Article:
Someone once said that if you want a random string, put a newbie in front of a Unix editor and ask them to quit. How many times have you said "Hey, let's try this editor and then 5 minutes later you find yourself running kill -9 5964 in another terminal. For some, this experience alone is a big turn off from Unix and they never come back.
This page assumes that you would like to quit the editor WITHOUT saving the file. If you've come this far, you may have already botched up an important file and would rather not save your work until you have a chance to become more familiar with the editor on a less important file.
vi and its derivatives are what are called modal editors. Meaning that you have to use a key to switch them between command mode and edit mode. The quickest way to escape to command mode and quit without saving is:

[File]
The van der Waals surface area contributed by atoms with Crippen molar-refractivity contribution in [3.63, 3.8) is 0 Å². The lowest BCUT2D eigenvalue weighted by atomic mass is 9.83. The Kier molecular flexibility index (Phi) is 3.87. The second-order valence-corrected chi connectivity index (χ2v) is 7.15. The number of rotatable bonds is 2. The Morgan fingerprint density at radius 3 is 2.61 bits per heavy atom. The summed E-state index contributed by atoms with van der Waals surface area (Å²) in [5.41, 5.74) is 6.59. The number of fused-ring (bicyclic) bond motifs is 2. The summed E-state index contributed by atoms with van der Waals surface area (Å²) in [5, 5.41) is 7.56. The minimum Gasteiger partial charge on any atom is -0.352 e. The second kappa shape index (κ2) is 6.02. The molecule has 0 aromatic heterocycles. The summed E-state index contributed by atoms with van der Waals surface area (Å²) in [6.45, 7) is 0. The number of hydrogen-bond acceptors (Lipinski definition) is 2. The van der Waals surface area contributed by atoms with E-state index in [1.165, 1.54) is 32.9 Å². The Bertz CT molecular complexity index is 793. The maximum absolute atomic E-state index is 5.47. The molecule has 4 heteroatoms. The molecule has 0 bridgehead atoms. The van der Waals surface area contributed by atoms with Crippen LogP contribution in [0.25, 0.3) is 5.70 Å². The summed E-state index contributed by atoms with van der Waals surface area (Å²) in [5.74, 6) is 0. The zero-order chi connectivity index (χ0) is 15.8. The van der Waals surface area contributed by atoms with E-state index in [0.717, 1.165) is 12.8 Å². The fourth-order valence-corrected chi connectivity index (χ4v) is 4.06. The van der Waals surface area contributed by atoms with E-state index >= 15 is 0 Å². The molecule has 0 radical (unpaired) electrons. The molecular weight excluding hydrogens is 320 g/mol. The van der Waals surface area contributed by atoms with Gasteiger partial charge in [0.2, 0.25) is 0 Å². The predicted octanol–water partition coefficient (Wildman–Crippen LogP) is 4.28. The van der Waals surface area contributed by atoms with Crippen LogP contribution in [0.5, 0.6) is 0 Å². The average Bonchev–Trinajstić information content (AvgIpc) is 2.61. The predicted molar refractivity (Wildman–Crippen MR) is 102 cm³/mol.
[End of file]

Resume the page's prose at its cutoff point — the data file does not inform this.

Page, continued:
emacs has hotkeys that can be pressed at nearly any time. To quit emacs without saving just press:
nano and pico are modeless editors which are probably the most familiar text mode editors for beginners because their on screen help that is always visible at the bottom.
The joe editor is also a modeless editor meant to emulate the feel of the older wordstar and Turbo C editors.
jed actually uses emacs keybindings for the most part so the method of quiting is the same:
ex is a line mode editor that is based on vim. Its basically like being in vim command mode. So you quit the same way but without pressing escape.
ed is another line mode editor that is based on sed. Actually, its the other way around. sed is based on ed. but anyways.
ne is the "Nice Editor". Its rare but some people may encounter it. Perhaps you meant to type something else and ended up inside this editor.
 Maybe that's for the best. If they give up so easily, then what an editor doesn't do, the tar command will finish later.
Created: 2013-11-25blog comments powered by Disqus